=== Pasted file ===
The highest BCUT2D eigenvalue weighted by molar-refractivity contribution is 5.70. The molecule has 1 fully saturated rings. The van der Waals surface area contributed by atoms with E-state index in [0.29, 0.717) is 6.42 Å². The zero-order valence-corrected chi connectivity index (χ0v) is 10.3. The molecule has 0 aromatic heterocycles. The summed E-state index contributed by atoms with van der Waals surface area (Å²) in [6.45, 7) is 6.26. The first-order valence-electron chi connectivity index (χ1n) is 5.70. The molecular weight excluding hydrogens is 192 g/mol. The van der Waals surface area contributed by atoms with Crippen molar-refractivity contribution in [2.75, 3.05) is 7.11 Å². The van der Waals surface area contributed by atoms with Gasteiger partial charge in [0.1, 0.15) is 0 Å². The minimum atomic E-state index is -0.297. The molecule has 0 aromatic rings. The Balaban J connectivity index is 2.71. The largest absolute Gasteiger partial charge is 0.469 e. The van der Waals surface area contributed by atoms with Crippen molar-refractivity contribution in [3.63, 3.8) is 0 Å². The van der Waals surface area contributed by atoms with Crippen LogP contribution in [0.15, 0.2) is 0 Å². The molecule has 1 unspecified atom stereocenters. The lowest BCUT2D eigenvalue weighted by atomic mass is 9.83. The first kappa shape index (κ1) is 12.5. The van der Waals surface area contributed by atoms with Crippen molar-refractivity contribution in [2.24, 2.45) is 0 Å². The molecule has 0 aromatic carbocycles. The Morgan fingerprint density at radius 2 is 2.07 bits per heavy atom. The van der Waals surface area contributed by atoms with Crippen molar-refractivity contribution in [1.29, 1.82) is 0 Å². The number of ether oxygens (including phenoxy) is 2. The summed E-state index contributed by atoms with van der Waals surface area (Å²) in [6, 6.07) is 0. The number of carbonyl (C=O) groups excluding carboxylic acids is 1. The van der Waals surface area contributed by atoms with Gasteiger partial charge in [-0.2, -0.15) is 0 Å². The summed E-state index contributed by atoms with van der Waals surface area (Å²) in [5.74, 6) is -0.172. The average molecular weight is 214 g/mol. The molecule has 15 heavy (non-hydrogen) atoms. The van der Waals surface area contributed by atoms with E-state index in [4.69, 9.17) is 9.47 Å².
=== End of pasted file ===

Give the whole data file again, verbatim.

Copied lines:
The highest BCUT2D eigenvalue weighted by molar-refractivity contribution is 5.70. The molecule has 1 fully saturated rings. The van der Waals surface area contributed by atoms with E-state index in [0.29, 0.717) is 6.42 Å². The zero-order valence-corrected chi connectivity index (χ0v) is 10.3. The molecule has 0 aromatic heterocycles. The summed E-state index contributed by atoms with van der Waals surface area (Å²) in [6.45, 7) is 6.26. The first-order valence-electron chi connectivity index (χ1n) is 5.70. The molecular weight excluding hydrogens is 192 g/mol. The van der Waals surface area contributed by atoms with Crippen molar-refractivity contribution in [2.75, 3.05) is 7.11 Å². The van der Waals surface area contributed by atoms with Gasteiger partial charge in [0.1, 0.15) is 0 Å². The minimum atomic E-state index is -0.297. The molecule has 0 aromatic rings. The Balaban J connectivity index is 2.71. The largest absolute Gasteiger partial charge is 0.469 e. The van der Waals surface area contributed by atoms with Crippen molar-refractivity contribution in [3.63, 3.8) is 0 Å². The van der Waals surface area contributed by atoms with Crippen LogP contribution in [0.15, 0.2) is 0 Å². The molecule has 1 unspecified atom stereocenters. The lowest BCUT2D eigenvalue weighted by atomic mass is 9.83. The first kappa shape index (κ1) is 12.5. The van der Waals surface area contributed by atoms with Crippen molar-refractivity contribution in [2.24, 2.45) is 0 Å². The molecule has 0 aromatic carbocycles. The Morgan fingerprint density at radius 2 is 2.07 bits per heavy atom. The van der Waals surface area contributed by atoms with Crippen molar-refractivity contribution in [1.29, 1.82) is 0 Å². The number of ether oxygens (including phenoxy) is 2. The summed E-state index contributed by atoms with van der Waals surface area (Å²) in [6, 6.07) is 0. The number of carbonyl (C=O) groups excluding carboxylic acids is 1. The van der Waals surface area contributed by atoms with Gasteiger partial charge in [-0.2, -0.15) is 0 Å². The summed E-state index contributed by atoms with van der Waals surface area (Å²) in [5.74, 6) is -0.172. The average molecular weight is 214 g/mol. The molecule has 15 heavy (non-hydrogen) atoms. The van der Waals surface area contributed by atoms with E-state index in [4.69, 9.17) is 9.47 Å².